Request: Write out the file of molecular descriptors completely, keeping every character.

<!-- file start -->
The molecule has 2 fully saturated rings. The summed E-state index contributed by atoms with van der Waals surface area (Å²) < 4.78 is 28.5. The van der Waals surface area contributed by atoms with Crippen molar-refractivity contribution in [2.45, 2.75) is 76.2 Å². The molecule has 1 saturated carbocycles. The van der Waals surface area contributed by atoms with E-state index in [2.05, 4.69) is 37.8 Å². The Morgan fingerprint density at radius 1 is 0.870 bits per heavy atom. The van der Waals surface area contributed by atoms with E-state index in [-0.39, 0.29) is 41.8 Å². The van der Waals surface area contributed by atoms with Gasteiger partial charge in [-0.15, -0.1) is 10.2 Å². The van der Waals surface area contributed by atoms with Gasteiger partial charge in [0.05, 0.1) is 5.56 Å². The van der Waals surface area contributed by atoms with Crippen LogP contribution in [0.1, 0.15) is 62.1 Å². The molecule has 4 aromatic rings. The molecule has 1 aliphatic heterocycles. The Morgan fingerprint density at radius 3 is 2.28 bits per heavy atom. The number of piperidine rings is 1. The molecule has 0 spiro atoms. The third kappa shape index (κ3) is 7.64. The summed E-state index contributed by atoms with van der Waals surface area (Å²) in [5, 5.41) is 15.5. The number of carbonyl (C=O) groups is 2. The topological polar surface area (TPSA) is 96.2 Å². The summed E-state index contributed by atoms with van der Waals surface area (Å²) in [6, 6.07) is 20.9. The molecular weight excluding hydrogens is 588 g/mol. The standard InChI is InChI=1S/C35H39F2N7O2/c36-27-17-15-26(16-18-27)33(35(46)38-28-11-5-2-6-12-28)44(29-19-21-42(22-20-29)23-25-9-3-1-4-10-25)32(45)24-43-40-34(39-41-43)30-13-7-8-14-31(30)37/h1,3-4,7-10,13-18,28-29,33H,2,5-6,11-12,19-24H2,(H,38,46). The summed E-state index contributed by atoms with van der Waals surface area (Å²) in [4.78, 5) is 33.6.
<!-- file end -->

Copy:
The molecule has 2 fully saturated rings. The summed E-state index contributed by atoms with van der Waals surface area (Å²) < 4.78 is 28.5. The van der Waals surface area contributed by atoms with Crippen molar-refractivity contribution in [2.45, 2.75) is 76.2 Å². The molecule has 1 saturated carbocycles. The van der Waals surface area contributed by atoms with E-state index in [2.05, 4.69) is 37.8 Å². The Morgan fingerprint density at radius 1 is 0.870 bits per heavy atom. The van der Waals surface area contributed by atoms with E-state index in [-0.39, 0.29) is 41.8 Å². The van der Waals surface area contributed by atoms with Gasteiger partial charge in [-0.15, -0.1) is 10.2 Å². The van der Waals surface area contributed by atoms with Gasteiger partial charge in [0.05, 0.1) is 5.56 Å². The van der Waals surface area contributed by atoms with Crippen LogP contribution in [0.1, 0.15) is 62.1 Å². The molecule has 4 aromatic rings. The molecule has 1 aliphatic heterocycles. The Morgan fingerprint density at radius 3 is 2.28 bits per heavy atom. The number of piperidine rings is 1. The molecule has 0 spiro atoms. The third kappa shape index (κ3) is 7.64. The summed E-state index contributed by atoms with van der Waals surface area (Å²) in [5, 5.41) is 15.5. The number of carbonyl (C=O) groups is 2. The topological polar surface area (TPSA) is 96.2 Å². The summed E-state index contributed by atoms with van der Waals surface area (Å²) in [6, 6.07) is 20.9. The molecular weight excluding hydrogens is 588 g/mol. The standard InChI is InChI=1S/C35H39F2N7O2/c36-27-17-15-26(16-18-27)33(35(46)38-28-11-5-2-6-12-28)44(29-19-21-42(22-20-29)23-25-9-3-1-4-10-25)32(45)24-43-40-34(39-41-43)30-13-7-8-14-31(30)37/h1,3-4,7-10,13-18,28-29,33H,2,5-6,11-12,19-24H2,(H,38,46). The summed E-state index contributed by atoms with van der Waals surface area (Å²) in [4.78, 5) is 33.6.